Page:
Interesting concept, this, of 'laughter' you explore here. I'll try to add few sidenotes as I ramble through your post:
>> (snip) … This morning I thought about laughter for a moment. Upon brief examination, I have concluded that unless a comedian is presenting prepared jokes, or a prank is played on an unsuspecting individual, laughter seldom occurs spontaneously. Is this true for anyone else? I am not saying that nothing is ever truly naturally funny, but it seems at least for me, that natural funny scenarios seldom occur.>>
(M) I think you are right. There seems to be far less 'naturally occuring' funny scenarios than disturbing and unhappy ones.
>> Since spontaneous laughter eludes me, I will be on the lookout for it. Maybe laughter is over rated.>>
(M) My sense is that laughter is indeed over-rated. The true opposite of overt unhappiness is not laughter, but emotional equanimity. And an interesting side effect of emotional equanimity is a healthy sense of humor.
Emotional equanimity is of nature light and free-floating. It is also serious, but this seriousness is not self-directed or self-focussed. And to the extent that we are free from self-focus we begin to sense the lightness of being which has a healthy scepticism, as well as a gentle sense of humor associated with it. We giggle rather than laugh – unless of course something is really funny!
>>I think that serious, realistic, individuals, such as myself, are stereotyped as pessimists.>>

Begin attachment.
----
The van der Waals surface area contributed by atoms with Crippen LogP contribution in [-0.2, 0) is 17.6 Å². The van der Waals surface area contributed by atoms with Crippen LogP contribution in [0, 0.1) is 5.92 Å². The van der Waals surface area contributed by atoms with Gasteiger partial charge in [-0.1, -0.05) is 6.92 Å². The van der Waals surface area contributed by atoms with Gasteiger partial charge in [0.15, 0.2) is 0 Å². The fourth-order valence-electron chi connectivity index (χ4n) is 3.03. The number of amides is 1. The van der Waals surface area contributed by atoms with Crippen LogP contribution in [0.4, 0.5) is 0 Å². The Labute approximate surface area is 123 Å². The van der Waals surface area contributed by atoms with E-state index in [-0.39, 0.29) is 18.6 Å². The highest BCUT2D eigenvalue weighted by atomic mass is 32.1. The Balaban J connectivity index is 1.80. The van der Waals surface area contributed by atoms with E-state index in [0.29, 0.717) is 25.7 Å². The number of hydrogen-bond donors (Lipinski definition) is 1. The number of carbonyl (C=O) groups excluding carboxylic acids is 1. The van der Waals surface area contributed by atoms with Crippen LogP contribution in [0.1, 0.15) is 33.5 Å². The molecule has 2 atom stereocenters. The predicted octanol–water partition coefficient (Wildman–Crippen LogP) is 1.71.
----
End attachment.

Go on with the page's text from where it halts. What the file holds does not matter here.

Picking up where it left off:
(M) If others stereotype you as 'pessimistic' just because you are 'serious', I think they may be missing some valuable quality in you without which successful living is not possible. Life only offers its secrets to the serious heart. As long, as I mentioned above, such 'seriousness' is not mere self-focus, but truly self-reflective and open-ended.Such seriousness is invaluable to human development.
>> Maybe I have missed something but I think that my society tends to shun realism and promote optimism.>>
(M) 'Realism' is indeed a good word. Optimism is too often associated with empty hopefulness in the form of idle projections and predictions of possible outcomes of events or life in general. Optimism has to be carefully guarded and tempered with a healthy sense of realism lest it diverts out attention from the difficulty with regard to the task ahead. Realism stays in the present and does what needs to be done to secure as good a result as possible. Of course, nothing can be guaranteed. We can only try our best. And empty optimism seems to me not to form part of such kind of realistic trying.